As the title states. I recently submitted a manuscript for one of the flagship journals of Springer.

Not long after, I received information that they used my work for their external recruiting process (edit: as in they were hiring for staff), meaning that my paper got leaked to random strangers. This information did not come from them, by the way - it just so happens that one of their candidates was my colleague.

It is my understanding that they are not supposed to do that. We usually transfer copyrights upon acceptance, which means that they are not allowed to distribute my work before then. There are other ethical issues at play, but this is the most pressing one for me.

Now I am concerned that someone might just steal my work, while it simmers during a lengthy peer review. My office forbade me to put in open repositories because of patent issues.

Realistically speaking, what are my options here? Or do I have no rights in this case and next time should just choose another publisher?

  • 4
    I think the patent issue is important here. Were they aware that patent issues are involved?
    – Buffy
    Jun 3, 2023 at 14:46
  • 4
    can you specify what you mean with an external recruiting process? It is not immediately clear to me what that means (I thought editors would only use manuscripts to recruit reviewers of said manuscripts...)
    – BioBrains
    Jun 3, 2023 at 14:48
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    It means that they were hiring for editorial staff, and used my manuscript for their recruiting process. I also do not see how the patent issue is relevant for the leak from their side. It should not have happened in the first place. Jun 3, 2023 at 15:33
  • 4
    Maybe the candidates signed an NDA. Still, this is very unethical. However, I do not see how you protect your patent when submitting your work to publication. Publication precludes patentability. Jun 3, 2023 at 18:35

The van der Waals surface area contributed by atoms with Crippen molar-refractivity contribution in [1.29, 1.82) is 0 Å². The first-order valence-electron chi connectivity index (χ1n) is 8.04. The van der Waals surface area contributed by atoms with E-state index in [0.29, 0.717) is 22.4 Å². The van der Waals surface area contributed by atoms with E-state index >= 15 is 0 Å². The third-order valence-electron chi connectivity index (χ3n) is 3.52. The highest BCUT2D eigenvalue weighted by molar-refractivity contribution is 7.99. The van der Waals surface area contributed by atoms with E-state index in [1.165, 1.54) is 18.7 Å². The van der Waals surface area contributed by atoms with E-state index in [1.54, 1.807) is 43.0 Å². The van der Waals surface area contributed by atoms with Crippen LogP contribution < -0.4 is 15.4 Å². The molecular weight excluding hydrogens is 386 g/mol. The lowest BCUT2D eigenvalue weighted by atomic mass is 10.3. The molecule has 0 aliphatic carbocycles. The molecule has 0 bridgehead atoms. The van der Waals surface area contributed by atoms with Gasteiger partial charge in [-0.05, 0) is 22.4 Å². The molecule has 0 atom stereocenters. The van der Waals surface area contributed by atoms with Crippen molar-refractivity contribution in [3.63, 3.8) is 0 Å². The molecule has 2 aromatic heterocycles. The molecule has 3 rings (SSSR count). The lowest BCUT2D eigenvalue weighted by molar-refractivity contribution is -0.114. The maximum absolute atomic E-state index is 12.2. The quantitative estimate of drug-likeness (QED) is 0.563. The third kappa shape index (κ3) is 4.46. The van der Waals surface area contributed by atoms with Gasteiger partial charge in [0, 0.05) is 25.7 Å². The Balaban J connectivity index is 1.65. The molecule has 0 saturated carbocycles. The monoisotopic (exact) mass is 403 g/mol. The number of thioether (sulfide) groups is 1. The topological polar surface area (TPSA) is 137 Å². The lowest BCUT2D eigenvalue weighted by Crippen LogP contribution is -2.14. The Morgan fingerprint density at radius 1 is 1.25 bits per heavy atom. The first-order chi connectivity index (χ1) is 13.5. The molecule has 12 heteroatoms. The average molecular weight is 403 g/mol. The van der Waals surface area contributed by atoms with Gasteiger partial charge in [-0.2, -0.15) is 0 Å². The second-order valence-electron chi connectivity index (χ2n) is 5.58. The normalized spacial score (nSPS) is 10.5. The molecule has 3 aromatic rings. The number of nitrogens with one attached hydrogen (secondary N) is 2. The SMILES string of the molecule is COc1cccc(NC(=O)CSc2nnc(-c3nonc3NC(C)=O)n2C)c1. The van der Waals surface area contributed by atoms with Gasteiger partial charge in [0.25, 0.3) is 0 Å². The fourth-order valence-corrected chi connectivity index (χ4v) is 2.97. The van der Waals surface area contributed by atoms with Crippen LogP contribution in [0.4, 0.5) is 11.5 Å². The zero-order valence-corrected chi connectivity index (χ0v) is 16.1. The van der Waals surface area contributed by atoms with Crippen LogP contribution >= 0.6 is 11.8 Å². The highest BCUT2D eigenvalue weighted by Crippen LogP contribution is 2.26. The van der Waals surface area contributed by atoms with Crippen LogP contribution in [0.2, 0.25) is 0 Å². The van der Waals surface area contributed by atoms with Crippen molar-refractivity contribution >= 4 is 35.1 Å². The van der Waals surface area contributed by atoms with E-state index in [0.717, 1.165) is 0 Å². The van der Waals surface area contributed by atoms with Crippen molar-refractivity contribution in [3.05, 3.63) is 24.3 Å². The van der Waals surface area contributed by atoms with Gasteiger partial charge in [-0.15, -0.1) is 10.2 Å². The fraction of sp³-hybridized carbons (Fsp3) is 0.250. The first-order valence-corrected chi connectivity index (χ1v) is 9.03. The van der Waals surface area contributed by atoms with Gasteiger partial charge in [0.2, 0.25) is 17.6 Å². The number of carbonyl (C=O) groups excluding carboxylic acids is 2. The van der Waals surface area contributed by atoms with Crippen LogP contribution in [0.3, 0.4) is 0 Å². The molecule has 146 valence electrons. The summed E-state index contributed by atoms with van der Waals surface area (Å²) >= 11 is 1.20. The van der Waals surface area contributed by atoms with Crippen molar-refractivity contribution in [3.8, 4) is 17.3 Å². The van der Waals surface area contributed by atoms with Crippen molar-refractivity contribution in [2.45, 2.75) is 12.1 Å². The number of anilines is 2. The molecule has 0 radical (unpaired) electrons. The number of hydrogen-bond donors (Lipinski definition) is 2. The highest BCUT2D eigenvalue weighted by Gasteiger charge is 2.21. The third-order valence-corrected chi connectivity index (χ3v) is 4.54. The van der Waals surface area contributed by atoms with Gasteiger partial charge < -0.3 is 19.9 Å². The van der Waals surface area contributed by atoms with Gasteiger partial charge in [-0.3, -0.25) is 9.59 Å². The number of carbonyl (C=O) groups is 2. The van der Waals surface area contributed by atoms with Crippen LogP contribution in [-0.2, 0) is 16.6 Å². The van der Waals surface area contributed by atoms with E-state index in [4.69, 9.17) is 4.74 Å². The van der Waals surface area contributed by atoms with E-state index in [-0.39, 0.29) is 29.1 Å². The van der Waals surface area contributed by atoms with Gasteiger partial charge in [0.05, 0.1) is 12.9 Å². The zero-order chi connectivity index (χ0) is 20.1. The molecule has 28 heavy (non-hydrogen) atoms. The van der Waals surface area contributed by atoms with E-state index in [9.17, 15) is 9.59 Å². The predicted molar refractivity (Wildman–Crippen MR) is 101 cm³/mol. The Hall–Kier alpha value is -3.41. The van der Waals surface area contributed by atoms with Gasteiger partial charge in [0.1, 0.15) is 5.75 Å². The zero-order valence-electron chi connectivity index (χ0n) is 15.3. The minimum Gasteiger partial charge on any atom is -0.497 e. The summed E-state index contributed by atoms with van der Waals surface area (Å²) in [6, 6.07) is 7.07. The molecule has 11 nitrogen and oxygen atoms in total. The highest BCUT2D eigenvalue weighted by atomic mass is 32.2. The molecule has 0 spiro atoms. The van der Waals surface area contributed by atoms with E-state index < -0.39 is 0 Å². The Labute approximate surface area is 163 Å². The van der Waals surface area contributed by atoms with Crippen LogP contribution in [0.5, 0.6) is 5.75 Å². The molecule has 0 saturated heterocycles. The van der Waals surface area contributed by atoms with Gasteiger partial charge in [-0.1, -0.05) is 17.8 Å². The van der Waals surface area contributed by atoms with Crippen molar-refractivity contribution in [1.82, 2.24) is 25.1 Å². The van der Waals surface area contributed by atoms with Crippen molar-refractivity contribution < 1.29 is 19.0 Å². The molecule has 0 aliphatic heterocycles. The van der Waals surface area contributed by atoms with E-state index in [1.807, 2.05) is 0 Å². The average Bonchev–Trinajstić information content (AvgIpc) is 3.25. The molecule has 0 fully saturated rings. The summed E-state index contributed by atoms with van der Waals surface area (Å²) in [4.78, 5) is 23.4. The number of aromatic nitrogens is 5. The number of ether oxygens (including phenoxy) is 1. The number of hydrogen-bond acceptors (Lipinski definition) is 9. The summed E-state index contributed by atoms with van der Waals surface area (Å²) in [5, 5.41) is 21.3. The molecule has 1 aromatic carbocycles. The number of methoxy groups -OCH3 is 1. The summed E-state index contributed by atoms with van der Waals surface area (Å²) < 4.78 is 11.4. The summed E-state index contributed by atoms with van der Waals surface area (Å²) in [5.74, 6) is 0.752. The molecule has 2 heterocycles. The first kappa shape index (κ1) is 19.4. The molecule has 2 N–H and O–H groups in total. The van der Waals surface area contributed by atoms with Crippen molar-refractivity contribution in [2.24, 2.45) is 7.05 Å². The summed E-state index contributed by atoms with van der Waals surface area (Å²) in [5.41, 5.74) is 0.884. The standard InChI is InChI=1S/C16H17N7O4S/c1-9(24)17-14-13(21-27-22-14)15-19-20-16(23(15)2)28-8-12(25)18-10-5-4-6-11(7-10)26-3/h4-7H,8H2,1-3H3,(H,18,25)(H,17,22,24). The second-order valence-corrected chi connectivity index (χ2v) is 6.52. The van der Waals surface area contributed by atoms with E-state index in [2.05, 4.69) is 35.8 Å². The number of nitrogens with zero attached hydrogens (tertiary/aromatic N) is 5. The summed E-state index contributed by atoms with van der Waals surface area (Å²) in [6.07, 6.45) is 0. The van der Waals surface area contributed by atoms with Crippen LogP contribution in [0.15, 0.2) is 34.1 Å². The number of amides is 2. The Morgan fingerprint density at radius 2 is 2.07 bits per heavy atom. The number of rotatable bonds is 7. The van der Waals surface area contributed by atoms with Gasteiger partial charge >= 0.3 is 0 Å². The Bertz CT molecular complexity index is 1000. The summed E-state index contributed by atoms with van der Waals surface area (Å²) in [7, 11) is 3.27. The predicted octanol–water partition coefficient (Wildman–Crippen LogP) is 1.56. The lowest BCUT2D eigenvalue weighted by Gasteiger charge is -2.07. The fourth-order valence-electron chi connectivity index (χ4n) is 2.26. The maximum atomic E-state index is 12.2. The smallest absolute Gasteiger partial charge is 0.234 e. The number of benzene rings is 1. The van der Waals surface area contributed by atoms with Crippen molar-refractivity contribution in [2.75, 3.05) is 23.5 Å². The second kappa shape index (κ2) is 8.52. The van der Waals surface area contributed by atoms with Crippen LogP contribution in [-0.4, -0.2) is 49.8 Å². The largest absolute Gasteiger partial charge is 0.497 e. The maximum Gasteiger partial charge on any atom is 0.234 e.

• 2
    The people who forbade you from putting your paper in an open repository because of patent issues should also be concerned about this leak because of the same patent issues. Have you informed them about the leak? Jun 3, 2023 at 19:26

1 Answer 1


I do think it is not uncustomary for a rapid assessment of multiple manuscripts to be part of the interview process for new editors. I can also see how they would want to use manuscripts in the recruitment process that these job candidates could never possible have seen before.

I would also hope (and I guess assume) that they would stress to their candidates that this is confidential information.

In that respect, it sounds a bit like your colleague who informed you might also have been crossing a professional boundary and disclosed information they shouldn't have.

  • 3
    I don't see why. A prospective candidate does not need to abide by the rules of the prospecrive employer - he is not afiliated in any way to the publisher. If anything, my work got used for profit of the publisher without my permission, and now my work is out there in the hands of random people that have no association with the journal whatsoever, and are not reviewers either. Jun 3, 2023 at 17:29
  • 2
    I would happily lease my work for their use in recruiting process, which is not associated in any way with editorial screening or peer review. But not like this. And definitely not for free - have you seen the publishing fees? Jun 3, 2023 at 17:34
  • 3
    This practice may be customary, but is seems unethical. Jun 3, 2023 at 17:36

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